Since 1968, Bernie Krause has traveled the world recording and archiving the sounds of creatures and environments large and small. Working at the research sites of Jane Goodall (Gombe, Tanzania), Biruté Galdikas (Camp Leakey, Borneo), and Dian Fossey (Karisoke, Rwanda), he identified the concepts of the Acoustic Niche Hypothesis (ANH), and biophony the collective and organized acoustic output as each species establishes uinque frequency and/or temporal bandwidth within a given habitat. To round out the definitions of soundscape sources, Krause and a colleague added the terms, geophony (non-biological natural sounds), and anthropophony (human-generated acoustic signals). Krause also helped define the boundaries of a new ecological discipline, soundscape ecology. In the world of fine art, Krause has produced over 50 natural soundscape CDs and designed interactive, non-repetitive environmental sound sculptures for museums and other public spaces worldwide. As a professional studio musician, Krause joined The Weavers, occupying the Pete Seeger slot for their final year (1963), and with his late music partner, Paul Beaver, helped to introduce the Moog synthesizer to pop music and film. The team’s work can be heard on over 250 albums, including those of Van Morrison, Peter Gabriel, Brian Eno and David Byrne, George Harrison, the Doors, and 135 feature films released since 1967, including Apocalypse Now, Performance, Rosemary’s Baby, Shipping News, and Castaway.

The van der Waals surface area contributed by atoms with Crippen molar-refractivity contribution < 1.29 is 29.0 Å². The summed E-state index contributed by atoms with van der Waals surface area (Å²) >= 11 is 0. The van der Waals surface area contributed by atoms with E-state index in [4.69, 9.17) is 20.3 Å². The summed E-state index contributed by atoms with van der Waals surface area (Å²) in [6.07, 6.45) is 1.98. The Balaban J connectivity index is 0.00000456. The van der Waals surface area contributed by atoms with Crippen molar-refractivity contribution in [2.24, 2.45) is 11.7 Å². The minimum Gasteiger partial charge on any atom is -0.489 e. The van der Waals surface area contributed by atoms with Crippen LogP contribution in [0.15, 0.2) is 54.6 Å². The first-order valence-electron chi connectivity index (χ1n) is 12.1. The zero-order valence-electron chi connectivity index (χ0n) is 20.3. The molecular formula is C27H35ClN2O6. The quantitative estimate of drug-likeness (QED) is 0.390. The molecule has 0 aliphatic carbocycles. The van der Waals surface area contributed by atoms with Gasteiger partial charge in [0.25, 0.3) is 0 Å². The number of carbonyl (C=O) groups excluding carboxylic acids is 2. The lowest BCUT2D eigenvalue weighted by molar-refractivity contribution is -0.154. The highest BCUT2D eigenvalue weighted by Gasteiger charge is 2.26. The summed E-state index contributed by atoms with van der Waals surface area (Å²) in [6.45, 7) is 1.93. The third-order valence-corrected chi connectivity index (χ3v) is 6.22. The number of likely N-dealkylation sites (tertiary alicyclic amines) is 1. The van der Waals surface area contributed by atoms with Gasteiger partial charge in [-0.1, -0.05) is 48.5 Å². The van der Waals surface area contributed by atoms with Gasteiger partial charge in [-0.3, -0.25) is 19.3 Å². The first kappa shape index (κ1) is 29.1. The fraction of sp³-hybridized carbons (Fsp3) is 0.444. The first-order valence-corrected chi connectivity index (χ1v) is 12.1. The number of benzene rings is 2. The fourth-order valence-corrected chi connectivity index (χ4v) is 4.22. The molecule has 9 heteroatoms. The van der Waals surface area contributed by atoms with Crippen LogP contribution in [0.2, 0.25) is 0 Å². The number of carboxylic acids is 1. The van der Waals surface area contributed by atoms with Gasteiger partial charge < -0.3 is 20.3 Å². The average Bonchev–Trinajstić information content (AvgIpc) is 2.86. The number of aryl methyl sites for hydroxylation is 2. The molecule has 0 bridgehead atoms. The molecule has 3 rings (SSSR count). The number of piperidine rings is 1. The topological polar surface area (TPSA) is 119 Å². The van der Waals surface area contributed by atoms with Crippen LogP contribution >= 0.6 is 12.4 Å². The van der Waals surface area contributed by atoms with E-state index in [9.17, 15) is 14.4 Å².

Krause, who holds a PhD in Creative Arts with an internship in Bioacoustics, was a key figure in implementing natural soundscapes as a resource for the U. S. National Park Service. His recent book, The Great Animal Orchestra: Finding the Origins of Music in the World’s Wild Places, was published by Little Brown (Hachette) March, 2012, and has been translated into eight languages. In July, 2014, the Cheltenham Music Festival premiered a new symphony composed by Richard Blackford and Krause featuring the BBC National Orchestra of Wales. The Great Animal Orchestra: A Symphony for Orchestra and Wild Soundscapes, is based on Krause’s book and is the first live performance piece to incorporate natural soundscapes as a component of the orchestration. A CD of the symphony has been released by Nimbus Records. In the spring of 2015, Biophony, a music score composed entirely of natural sounds, was commissioned, choreographed and premiered by the Alonzo King’s LINES Ballet, an internationally-renowned corps based in San Francisco. In 2015, his current book, Voices of the Wild, was published by Yale University Press, followed in 2016 by Wild Soundscapes: Discovering the Voice of the Natural World, (also Yale University Press). His art and science exhibition, The Great Animal Orchestra, commissioned by Fondation Cartier pour l’Art Contemporain in Paris, opened 1 July 2016. The piece has been exhibited at the Seoul Museum of Art in S. Korea, 29 May 2017, Shanghai, China in April, 2018, and will open MOMA’s (NY) Trienalle in Milan, March 1st, and London’s 180 The Strand Gallery on March 20th, 2019.
Krause lives with his wife, Katherine (Kat), in Sonoma, California.